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AFSC Historical Corner:  Pinnipeds and Other Marine Mammal Research

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Steller Sea Lions

Steller sea lion underwater
Steller sea lion underwater.  AFSC photo.

Ranging from California to Japan across the North Pacific Ocean, the eastern and western stocks of Steller sea lions are the largest of the eared seals, gathering to breed at over 40 rookeries. They were named after Georg Wilhelm Steller, who first described the species in 1741. Subsistence harvesting of the Steller sea lion have provided food, clothing, and skins for sea kayaks. In the 1800s, the whiskers were sold as tobacco-pipe cleaners.

Research on the species increased during the late 1900s. From 1976-90 the western stock of Steller sea lions declined in numbers, believed to have been brought about by contributing factors such as incidental take in fisheries, poaching, diseases, predation, and indirectly from fishing and climate change. Consequently, the Steller sea lion was listed as threatened under the Endangered Species Act in April 1990 and declared endangered seven years later. After a slow recovery in their population since the 1980s, the species was relisted as threatened.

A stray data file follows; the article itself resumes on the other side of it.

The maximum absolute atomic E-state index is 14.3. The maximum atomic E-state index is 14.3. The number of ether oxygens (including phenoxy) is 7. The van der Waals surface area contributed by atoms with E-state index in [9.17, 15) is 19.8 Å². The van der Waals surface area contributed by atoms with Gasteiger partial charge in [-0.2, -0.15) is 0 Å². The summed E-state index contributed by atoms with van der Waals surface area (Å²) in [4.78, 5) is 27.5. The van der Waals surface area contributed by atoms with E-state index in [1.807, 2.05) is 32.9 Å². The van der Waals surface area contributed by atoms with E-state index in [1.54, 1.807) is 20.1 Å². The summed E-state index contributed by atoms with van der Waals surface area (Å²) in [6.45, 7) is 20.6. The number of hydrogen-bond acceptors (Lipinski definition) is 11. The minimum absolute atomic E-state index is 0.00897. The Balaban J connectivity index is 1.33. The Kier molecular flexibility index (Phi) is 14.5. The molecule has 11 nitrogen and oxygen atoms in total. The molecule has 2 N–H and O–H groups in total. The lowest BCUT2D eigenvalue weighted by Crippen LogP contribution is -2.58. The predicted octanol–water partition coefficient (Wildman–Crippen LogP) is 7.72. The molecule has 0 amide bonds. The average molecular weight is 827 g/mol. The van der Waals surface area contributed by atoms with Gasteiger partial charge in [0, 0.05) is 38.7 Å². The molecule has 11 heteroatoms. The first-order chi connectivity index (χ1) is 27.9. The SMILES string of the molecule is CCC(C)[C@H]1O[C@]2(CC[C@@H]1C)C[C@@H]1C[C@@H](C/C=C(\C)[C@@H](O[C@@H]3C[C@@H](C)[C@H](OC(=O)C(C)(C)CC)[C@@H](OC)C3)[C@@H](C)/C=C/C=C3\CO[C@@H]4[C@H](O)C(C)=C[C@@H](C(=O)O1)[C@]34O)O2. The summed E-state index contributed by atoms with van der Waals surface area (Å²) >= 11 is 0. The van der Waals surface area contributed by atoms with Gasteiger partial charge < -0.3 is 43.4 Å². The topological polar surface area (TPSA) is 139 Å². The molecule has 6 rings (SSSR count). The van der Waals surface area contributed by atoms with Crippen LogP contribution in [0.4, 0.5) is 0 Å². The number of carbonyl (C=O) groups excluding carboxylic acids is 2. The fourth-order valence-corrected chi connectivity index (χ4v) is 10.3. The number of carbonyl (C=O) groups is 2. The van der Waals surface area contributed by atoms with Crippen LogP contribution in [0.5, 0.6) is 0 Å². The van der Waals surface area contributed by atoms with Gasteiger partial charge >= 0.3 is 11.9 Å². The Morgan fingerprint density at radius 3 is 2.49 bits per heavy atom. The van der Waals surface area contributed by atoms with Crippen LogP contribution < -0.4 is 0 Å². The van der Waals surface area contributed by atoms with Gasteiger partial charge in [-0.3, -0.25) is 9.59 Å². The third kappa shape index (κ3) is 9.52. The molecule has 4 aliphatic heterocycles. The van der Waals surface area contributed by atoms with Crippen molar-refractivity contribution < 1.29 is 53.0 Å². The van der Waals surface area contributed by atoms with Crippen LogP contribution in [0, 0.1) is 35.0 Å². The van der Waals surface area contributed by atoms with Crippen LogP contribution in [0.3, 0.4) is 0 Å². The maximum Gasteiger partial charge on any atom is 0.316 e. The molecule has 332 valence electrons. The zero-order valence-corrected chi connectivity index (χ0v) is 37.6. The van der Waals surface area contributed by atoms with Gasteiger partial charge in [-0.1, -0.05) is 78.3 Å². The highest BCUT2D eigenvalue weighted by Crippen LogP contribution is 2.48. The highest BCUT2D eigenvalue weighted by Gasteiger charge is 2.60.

NOTE:  This page is under development, pending additional content.

Event items:

  • Sea lion census, 1977

    "The northern or Steller sea lion is the most abundant sea lion in North America, estimated at 200,000 animals, ranging from off California northward into the Bering Sea. The greatest number of these animals occurs from the Gulf of Alaska to the western limits of the Aleutian Islands.

    Few comprehensive studies of abundance and distribution have been conducted on this species, especially on the Aleutian Islands. The eastern Aleutian Islands have been surveyed five times since the late 1950s. Estimates of abundance have ranged from 45,000 to 50,000 during the earlier studies to less than 25,000 in recent years.

    Because of proposed action to return management of this species to the State of Alaska and because of pending oil and gas exploration on the continental shelf near the Aleutian Islands, a population study was initiated 1975 to more effectively evaluate the status of the stock.

    From June 1975 to July 1977, six aerial surveys were conducted, along the eastern Aleutian Islands and north coast of the Alaska Peninsula to determine the distribution and abundance of the northern sea lion. Counts of sea lions on rookeries and haul-out sites were-compared with counts made in 1957, 1960, 1965, and 1968.

    When these data were rigorously compared to counts from 1975 to l977, a chronological population decline of 40 to 50% over the past 20 years was evident. Factors which may have contributed to the decline are (1) a westwardly shift in distribution, (2) an increase in fisheries interactions in the survey area, (3) removal of pups during commercial harvest, and (4) an, as yet, unidentified population controlling factor."  (From Northwest and Alaska Fisheries Center Monthly Report, Dec. 1977).